In late August, Deloitte published the “2018 Global Blockchain Survey”, where it polled 1,053 companies from seven countries: Germany, China, Mexico, Canada, the United States, and the United Kingdom.

These results found that 84% of these businesses believe that mainstream adoption of blockchain is a “matter of time”. For businesses, the most popular current use case of the technology are supply chain solutions (53%).

Mass-Adoption

The SharesPost report contrasts the Deloitte survey. Investors have lowered their expectations for crypto-mass adoption in 2020 down to 27% from the earlier 51%. Consumers report a drop but it’s a smaller decline which now sits at 37% from 42%. The decline in confidence could be attributed to the 50% of participants who are primarily concerned with market volatility, and 37% said security was their big issue.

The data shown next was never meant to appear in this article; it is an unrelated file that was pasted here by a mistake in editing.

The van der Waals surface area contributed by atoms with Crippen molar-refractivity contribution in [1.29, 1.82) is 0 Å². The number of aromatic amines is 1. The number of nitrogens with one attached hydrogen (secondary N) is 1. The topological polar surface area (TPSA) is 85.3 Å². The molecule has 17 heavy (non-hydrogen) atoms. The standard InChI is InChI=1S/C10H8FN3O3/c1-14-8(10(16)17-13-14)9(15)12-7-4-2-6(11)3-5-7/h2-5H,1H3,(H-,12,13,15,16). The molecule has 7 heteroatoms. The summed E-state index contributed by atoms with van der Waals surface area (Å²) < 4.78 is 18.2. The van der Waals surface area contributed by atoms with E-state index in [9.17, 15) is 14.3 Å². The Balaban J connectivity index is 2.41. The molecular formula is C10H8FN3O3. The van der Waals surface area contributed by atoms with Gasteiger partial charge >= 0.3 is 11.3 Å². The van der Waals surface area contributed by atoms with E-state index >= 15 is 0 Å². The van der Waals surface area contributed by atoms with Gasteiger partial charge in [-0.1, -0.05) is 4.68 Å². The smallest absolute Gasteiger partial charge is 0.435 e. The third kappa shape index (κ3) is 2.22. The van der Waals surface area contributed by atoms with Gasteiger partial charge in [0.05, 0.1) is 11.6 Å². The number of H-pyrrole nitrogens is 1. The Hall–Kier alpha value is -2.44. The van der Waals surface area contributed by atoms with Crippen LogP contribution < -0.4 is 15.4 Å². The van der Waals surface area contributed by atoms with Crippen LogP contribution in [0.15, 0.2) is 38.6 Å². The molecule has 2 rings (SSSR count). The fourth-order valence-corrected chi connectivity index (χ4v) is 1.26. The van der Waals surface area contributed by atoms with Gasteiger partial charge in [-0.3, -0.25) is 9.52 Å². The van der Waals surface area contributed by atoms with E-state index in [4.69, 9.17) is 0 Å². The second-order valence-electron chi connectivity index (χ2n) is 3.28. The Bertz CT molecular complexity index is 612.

Surveys in all shapes and sizes have been making the news with their numbers this year as governments, industries, and independent entities attempt to gauge the crypto or blockchain mood. Collectively, they offer a comprehensive insight into the sentiments coming from certain demographics, as standalone reports. However, they contrast massively due to their sample size and geographical location.

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Vitalik Buterin: Focus on Crypto Adoption, Not ETFs

Ethereum co-founder Vitalik Buterin Tweeted out his critique of those focusing too much on ETF approval, pointing out the accessibility of purchasing cryptocurrency should be focused on to promote ”actual adoption”.’

I think there’s too much emphasis on BTC/ETH/whatever ETFs, and not enough emphasis on making it easier for people to buy $5 to $100 in cryptocurrency via cards at corner stores. The former is better for pumping price, but the latter is much better for actual adoption.

— Vitalik Non-giver of Ether (@VitalikButerin) July 29, 2018

His Tweet cites specifically ”making it easier for people to buy USD 5 to USD 100 in cryptocurrency via cards at corner stores” as the more important task for the cryptocurrency community while saying ETFs would be better merely for pumping the price rather than increased adoption.